If the pandemic did one thing that we can all agree on, it must be the labor shortage. This has struck the restaurant industry especially hard.

The first defensive move for restaurant operators is to cut down the hours and the days so that they can be staffed properly. But this is not a long-term solution. The sales and profit of your operation has been severely limited. This was a great opening move for survival, but not a long term, strategic solution. No manager or owner ever opened a restaurant just to break even. 

So, the labor shortage brings two major issues. How to keep the employees you currently have and how to attract new employees.   

To keep your employees, it is important to regard retaining your employees that you have as vital. It is so easy to take them for granted and assume they’ll be here tomorrow and next week.  But the reality is that they have choices; they really don’t have to stay. 

A few suggestions.

Don’t lean more and more on your best people. We’ve all done it. “Could you stay a little longer?”  “I know it’s your day off, but could you work tomorrow? I’d really appreciate it”. This is a trap that we’ve all been in. Your best people want to help you, but after a while they’ll only feel that they’re being taken advantage of. The result is that they go from your best employees to quitting. 

Asking (demanding) that your part timers work much more than they originally signed up for. Sure, they’ll do it once or twice, and gladly, but when it becomes often, they’ll quit. And now, congratulations. You’re in worse shape. It will hurt in the short term, but you’ll keep your employees. 

Finally, make sure you know why your employees are working for you. What do they need? Do you know each individual employee’s goals? If not, start to know. 

Does a kitchen employee not speak English that well? Look for ESL classes. Many are even free. This will enable the employee to get a better job with your organization, like going from dishwasher or busser to cook or server. You have given this employee options for a better life and you’ll have a loyal employee also. Don’t forget to add a little for transportation to the classes.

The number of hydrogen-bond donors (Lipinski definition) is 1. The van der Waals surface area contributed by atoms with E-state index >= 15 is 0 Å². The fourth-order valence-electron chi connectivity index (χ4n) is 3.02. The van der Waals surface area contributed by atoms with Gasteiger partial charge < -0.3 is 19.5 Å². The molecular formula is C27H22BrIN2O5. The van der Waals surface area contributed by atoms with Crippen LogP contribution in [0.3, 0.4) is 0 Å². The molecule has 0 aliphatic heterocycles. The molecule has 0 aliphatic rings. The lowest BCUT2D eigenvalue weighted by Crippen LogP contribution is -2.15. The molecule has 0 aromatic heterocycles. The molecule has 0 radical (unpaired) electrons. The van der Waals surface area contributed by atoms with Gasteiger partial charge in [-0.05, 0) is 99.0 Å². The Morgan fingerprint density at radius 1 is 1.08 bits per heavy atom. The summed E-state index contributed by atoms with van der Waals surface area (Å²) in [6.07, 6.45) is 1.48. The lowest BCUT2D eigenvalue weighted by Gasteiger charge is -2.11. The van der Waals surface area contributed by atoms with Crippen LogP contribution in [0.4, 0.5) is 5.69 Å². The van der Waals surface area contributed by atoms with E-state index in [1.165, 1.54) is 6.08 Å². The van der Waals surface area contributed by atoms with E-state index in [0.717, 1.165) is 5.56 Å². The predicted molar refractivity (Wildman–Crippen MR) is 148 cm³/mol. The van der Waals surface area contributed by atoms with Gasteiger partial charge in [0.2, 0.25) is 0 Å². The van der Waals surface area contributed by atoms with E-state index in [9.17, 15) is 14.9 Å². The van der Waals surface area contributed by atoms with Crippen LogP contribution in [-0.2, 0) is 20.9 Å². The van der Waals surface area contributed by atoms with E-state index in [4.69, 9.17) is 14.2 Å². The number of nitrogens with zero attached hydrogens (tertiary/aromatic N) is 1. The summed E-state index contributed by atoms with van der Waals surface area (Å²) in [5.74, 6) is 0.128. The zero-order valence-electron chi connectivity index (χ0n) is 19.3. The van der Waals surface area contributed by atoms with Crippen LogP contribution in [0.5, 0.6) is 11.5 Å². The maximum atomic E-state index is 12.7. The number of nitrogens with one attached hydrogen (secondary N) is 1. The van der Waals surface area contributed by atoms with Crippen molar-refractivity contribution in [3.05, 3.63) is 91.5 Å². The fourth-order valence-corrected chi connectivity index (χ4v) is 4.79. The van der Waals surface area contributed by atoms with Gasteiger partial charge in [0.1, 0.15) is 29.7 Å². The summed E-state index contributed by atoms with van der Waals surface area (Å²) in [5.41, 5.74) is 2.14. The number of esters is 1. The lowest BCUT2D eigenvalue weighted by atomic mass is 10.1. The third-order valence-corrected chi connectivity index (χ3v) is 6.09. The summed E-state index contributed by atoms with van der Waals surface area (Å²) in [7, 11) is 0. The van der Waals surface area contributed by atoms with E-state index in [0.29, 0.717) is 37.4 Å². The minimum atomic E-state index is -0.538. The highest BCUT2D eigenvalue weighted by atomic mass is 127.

Do you have contests to spice up the daily grind? If you do, don’t have prizes that only appeal to a few. Make sure that they actually would want the prizes. What a concept. I always found that having two or three selections worked best, instead of just one. Believe it or not, not everyone wants to go to a Justin Bieber concert. Personally, I would try to lose. Maybe offer a gas card, restaurant card, and something else. And of course, make the contests so that many can win, not just a select few. Also, make sure that the contest is driving behavior, not just a contest. Faster service, better service, or higher check averages, for example.   

Make your schedules monthly or permanent. Everyone wants a stable schedule. I used to make weekly schedules, which had to be incredibly tough for employees to plan.  I’ll bet your schedules are more stable than you think anyway. I’ll bet you give the same schedule to several of your employees already. This would not be a big deal to implement, but your employees would love it and you only have to do it once a month. And when you hire, you can tell them exactly what their schedule will be. Easy for you and easy for them.  This costs you nothing. Nada. Zip. 

A question for future thought: What do hotels and airlines have in common, but not restaurants?

Answer: yield management. This means that almost every seat in an airline or room in a hotel has a different price. Restaurants for some reason have never done this. 

Think about an airline. You want an exit seat with a little more legroom? Costs more.

You booked during a holiday? Costs more.

You want a non-stop flight? Costs more.

Restaurants have the potential to do this also, but it just hasn’t happened. Yet. I think it is coming though. You want the best seat in the restaurant? Charge a little more

You want a reservation at a peak time? Charge a little more. 

We’ve made a little progress in this by a few restaurants actually charging customers who don’t show for their reservation. I think it is about time. Airlines started doing this several years ago when passengers just didn’t bother to show up for their plane and expected a credit. Not anymore.  Passengers want to change their reservation date or destination? Guess what? Costs more. But at least they don’t lose all their money for not showing up. 

I doubt if the climate is ready for restaurants to do this today. But it will happen and might be something to think about in the new year.